A 71-year-old man who allegedly penned anonymous threatening letters to a number of public figures, also roping in their close family members, was denied bail upon arraignment on Wednesday afternoon. 

Joseph Mary Borg from Valletta was escorted to court under arrest after being allegedly identified as the sender of the threatening mail, some dating as far back as 2016.

He pleaded not guilty to no less than 26 charges concerning insults and threats in respect of Repubblika president Robert Aquilina, his brother PN MP Karol Aquilina, as well as other members of the Opposition bench including Beppe Fenech Adami, Ryan Callus and Jason Azzopardi. 

Other letters were sent to Profs Kevin Cassar, the Court was told. 

Borg was charged with threatening his subjects, causing them to fear violence in their regard and against their families.

He pleaded not guilty and requested bail. 

'Fearful of opening their letterbox'

But that request was strongly objected to by the prosecution.

Such alleged course of conduct amounted to harassment, said prosecuting Inspector Kevin Pulis. 

“Week after week, month after month, year after year” these people had to endure such threatening letters, fearful of opening their letterbox," added the prosecutor. 

Stressing the gravity of the charges, the inspector explained that some of those affected by the anonymous letters were relatives of public people.

The court was told that police protection had also been sought in one case.

Reading through the contents of these letters, police could confirm that they were quite “shocking” (tat-tkexkix).

This was not just a person who happened to be watching some TV show and reacted angrily to something that someone had said - it was no spur-of-the-moment behaviour, went on Inspector Pulis. 

Moreover, the mail was “voluminous” and the police were still gathering evidence even as the arraignment was ongoing, the court, presided over by magistrate Caroline Farrugia Frendo, heard. 

And since the letters were mailed to the victims’ personal addresses, that meant that the accused knew where his addressees lived, added the prosecutor, highlighting the real fear of tampering that this case presented.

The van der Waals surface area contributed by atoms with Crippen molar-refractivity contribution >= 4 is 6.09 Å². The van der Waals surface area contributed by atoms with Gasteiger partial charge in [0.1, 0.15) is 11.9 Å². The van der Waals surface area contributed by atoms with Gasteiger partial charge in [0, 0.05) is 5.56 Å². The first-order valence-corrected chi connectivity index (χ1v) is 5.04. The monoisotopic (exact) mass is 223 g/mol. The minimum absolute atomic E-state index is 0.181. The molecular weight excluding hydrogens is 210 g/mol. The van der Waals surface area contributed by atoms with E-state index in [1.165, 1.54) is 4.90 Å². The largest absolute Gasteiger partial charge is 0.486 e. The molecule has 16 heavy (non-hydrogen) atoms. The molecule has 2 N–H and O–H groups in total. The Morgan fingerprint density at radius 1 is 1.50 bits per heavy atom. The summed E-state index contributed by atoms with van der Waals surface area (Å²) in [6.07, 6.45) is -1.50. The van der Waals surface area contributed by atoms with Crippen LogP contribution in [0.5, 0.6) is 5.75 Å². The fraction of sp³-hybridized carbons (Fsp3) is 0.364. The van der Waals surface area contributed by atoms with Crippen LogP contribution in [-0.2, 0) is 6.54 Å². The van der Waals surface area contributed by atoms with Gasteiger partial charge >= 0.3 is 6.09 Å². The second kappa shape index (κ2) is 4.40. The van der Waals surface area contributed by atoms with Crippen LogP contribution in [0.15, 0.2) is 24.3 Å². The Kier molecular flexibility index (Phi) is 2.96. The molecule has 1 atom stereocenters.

Besides, some might feel “scared” of going to court to testify in the presence of the person who had targeted them and their children. 

Finally, Borg was also a recidivist as reflected by the charges which also referred to a probation order handed down in 2018. 

Defence lawyer Joseph Calleja rebutted those objections arguing that the man’s home had been searched and evidence preserved, thus reducing the fear of tampering.

Moreover, Borg was an elderly person facing various health issues, went on the lawyer, stressing that the court could provide for adequate measures to ensure that bail conditions were respected. 

And above all, the accused was still presumed innocent at this stage, finished off the lawyer. 

After hearing those submissions, the court turned down the request in view of a real fear of tampering with evidence at this early stage of proceedings and also after taking note of the accused’s criminal record which pointed to his unruly character.

The white-haired man, in brown trousers, brown striped jumper and sleeveless jacket, was escorted quietly out of the courtroom.

Inspectors Pulis and Kurt Farrugia prosecuted. Lawyers Therese Comodini Cachia and Jason Azzopardi appeared parte civile on behalf of all the alleged victims.

Three of the MPs targeted by the mail were attending a meeting of the Public Accounts Committee at the time of the arraignment, while Robert Aquilina and his wife Jeannette attended the hearing. Dr Anne Fenech Adami was also present to represent her husband who was in Parliament. 

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